# How does neural network auto-regression produce multistep forecasts?

I am looking at time series forecasting using neural networks as described in Hyndman and Athanasopoulos.

They describe Neural Network Auto-Regression models as non-linear generalizations of AR models in the following way:

$NNAR(p,k)$ is a feedforward neural network with one hidden layer where p lagged variables are used as inputs (similar to an $AR(p)$ model, or equivalent to the $p$ in an $ARIMA(p,q,d)$ model) and $k$ is the number of hidden neurons.

$NNAR(p,P,k)_m$ is a feedforward neural network with the same $p$ and $k$, along with $P$ lagged values every m periods to account for seasonality (again, similar to the $p$ and $P$ of a seasonal $ARIMA(p,q,d)(P,Q,D)_m$ model).

No mention is made of the number of output neurons. This is puzzling, since the number of output neurons should be a function of the number of steps ahead that we want to forecast.

In the sunspot example that is given, they forecast 30 years ahead using:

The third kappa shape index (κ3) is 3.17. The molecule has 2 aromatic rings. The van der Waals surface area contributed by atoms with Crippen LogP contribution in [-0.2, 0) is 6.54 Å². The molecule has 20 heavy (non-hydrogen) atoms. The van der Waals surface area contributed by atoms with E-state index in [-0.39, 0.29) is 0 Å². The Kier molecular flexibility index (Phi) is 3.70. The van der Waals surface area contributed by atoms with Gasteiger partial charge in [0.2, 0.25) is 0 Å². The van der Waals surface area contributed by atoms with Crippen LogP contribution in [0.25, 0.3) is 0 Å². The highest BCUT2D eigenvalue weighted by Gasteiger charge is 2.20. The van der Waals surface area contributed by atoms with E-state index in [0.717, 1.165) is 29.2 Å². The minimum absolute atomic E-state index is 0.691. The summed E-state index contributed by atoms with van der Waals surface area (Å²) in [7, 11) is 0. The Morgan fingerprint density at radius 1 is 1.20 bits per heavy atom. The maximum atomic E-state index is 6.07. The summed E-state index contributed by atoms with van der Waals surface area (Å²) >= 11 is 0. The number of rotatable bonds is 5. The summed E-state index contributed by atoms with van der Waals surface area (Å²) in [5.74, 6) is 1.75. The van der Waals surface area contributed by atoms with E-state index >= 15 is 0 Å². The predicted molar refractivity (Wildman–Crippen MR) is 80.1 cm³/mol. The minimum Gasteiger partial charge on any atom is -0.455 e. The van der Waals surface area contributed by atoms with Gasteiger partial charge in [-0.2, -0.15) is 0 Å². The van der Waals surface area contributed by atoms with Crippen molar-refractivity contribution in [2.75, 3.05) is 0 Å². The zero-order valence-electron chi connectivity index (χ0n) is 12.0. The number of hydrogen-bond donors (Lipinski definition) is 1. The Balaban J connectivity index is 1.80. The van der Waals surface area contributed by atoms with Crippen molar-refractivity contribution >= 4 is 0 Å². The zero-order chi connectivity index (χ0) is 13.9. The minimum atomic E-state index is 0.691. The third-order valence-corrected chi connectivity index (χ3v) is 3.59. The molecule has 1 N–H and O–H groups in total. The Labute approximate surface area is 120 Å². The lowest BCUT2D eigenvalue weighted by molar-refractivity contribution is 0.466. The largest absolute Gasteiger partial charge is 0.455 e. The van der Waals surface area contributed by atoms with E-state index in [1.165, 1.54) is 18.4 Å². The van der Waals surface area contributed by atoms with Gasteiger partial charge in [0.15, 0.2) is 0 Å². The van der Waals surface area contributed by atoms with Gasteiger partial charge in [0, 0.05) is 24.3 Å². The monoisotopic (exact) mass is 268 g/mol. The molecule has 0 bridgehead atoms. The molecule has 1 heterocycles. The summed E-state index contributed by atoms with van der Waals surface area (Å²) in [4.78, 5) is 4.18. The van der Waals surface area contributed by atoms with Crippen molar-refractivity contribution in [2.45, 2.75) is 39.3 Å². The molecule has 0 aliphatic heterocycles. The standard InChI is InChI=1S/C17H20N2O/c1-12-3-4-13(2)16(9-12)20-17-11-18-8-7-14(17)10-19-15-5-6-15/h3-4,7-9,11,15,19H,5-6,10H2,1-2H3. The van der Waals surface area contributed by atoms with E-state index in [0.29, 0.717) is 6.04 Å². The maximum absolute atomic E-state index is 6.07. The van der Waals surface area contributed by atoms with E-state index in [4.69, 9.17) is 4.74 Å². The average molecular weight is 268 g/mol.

fit <- nnetar(sunspotarea, lambda=0)
autoplot(forecast(fit,h=30))


It seems to me that they are generating multistep forecasts in one of two ways:

• Either they are using an output neuron for each future step, so in the sunspot example they gave, they would need 30 output neurons in total. But they would have to specify this before hand (since the topology of the NNet has to specified before training), and that doesn't seem to be the case from the arguments that they feed to the nnetar method.
• Or they have only one output neuron, and they are feeding the output at each future step $T$ back to the input to calculate the output at $T+1$ (similar to how ARIMA or ETS models calculate forecasts for future time steps) - in which case they are actually using a recurrent neural network (RNN) not a feedforward neural network (contrary to the statement in the text).

Which one of these two approaches are they using?

• It's a feedforward neural network applied recursively, which is not quite the same thing as a recurrent neural network. – Rob Hyndman Apr 19 '18 at 1:15
• It's likely the latter with a single output neuron. It's much easier to lag inputs and then predict. Probably look at Elman-Jordan nets or cascade correlation nets. Cascade correlation nets are best for gradient ascent. – user32398 Apr 19 '18 at 2:19
• @RobHyndman thanks for your clarification Professor. So what does that me exactly? That they are feedforward during training and then applied recursively once we are trying to predict new data? Or does it mean something else? – Skander H. Apr 19 '18 at 2:48
• Yes, precisely. I've updated otexts.org/fpp2/nnetar.html to add this explanation. – Rob Hyndman Apr 19 '18 at 4:33